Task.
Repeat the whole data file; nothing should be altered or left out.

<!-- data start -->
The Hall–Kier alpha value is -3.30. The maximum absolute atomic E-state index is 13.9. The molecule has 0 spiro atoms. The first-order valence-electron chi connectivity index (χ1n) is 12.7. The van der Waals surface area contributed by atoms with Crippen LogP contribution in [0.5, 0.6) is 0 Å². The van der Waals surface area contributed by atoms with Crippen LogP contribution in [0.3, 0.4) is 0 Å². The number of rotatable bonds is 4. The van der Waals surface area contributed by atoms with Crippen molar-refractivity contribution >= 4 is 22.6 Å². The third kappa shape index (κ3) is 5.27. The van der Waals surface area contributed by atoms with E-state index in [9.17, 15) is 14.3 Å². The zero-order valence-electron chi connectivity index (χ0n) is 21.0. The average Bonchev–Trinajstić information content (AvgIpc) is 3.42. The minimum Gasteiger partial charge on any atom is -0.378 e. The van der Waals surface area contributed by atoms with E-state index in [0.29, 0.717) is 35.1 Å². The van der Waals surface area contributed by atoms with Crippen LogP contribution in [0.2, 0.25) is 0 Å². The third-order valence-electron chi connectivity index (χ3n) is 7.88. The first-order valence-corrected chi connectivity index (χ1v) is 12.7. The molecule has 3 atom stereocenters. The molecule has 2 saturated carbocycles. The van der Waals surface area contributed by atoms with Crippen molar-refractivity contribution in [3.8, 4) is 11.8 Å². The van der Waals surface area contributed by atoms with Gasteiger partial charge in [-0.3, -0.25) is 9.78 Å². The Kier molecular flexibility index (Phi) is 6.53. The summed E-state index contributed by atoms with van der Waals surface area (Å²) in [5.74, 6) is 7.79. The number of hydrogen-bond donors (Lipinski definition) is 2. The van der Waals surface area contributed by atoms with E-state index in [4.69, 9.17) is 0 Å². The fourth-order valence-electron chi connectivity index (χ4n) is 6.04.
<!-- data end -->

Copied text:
The Hall–Kier alpha value is -3.30. The maximum absolute atomic E-state index is 13.9. The molecule has 0 spiro atoms. The first-order valence-electron chi connectivity index (χ1n) is 12.7. The van der Waals surface area contributed by atoms with Crippen LogP contribution in [0.5, 0.6) is 0 Å². The van der Waals surface area contributed by atoms with Crippen LogP contribution in [0.3, 0.4) is 0 Å². The number of rotatable bonds is 4. The van der Waals surface area contributed by atoms with Crippen molar-refractivity contribution >= 4 is 22.6 Å². The third kappa shape index (κ3) is 5.27. The van der Waals surface area contributed by atoms with E-state index in [9.17, 15) is 14.3 Å². The zero-order valence-electron chi connectivity index (χ0n) is 21.0. The average Bonchev–Trinajstić information content (AvgIpc) is 3.42. The minimum Gasteiger partial charge on any atom is -0.378 e. The van der Waals surface area contributed by atoms with E-state index in [0.29, 0.717) is 35.1 Å². The van der Waals surface area contributed by atoms with Crippen LogP contribution in [0.2, 0.25) is 0 Å². The third-order valence-electron chi connectivity index (χ3n) is 7.88. The first-order valence-corrected chi connectivity index (χ1v) is 12.7. The molecule has 3 atom stereocenters. The molecule has 2 saturated carbocycles. The van der Waals surface area contributed by atoms with Crippen molar-refractivity contribution in [3.8, 4) is 11.8 Å². The van der Waals surface area contributed by atoms with Gasteiger partial charge in [-0.3, -0.25) is 9.78 Å². The Kier molecular flexibility index (Phi) is 6.53. The summed E-state index contributed by atoms with van der Waals surface area (Å²) in [5.74, 6) is 7.79. The number of hydrogen-bond donors (Lipinski definition) is 2. The van der Waals surface area contributed by atoms with E-state index in [4.69, 9.17) is 0 Å². The fourth-order valence-electron chi connectivity index (χ4n) is 6.04.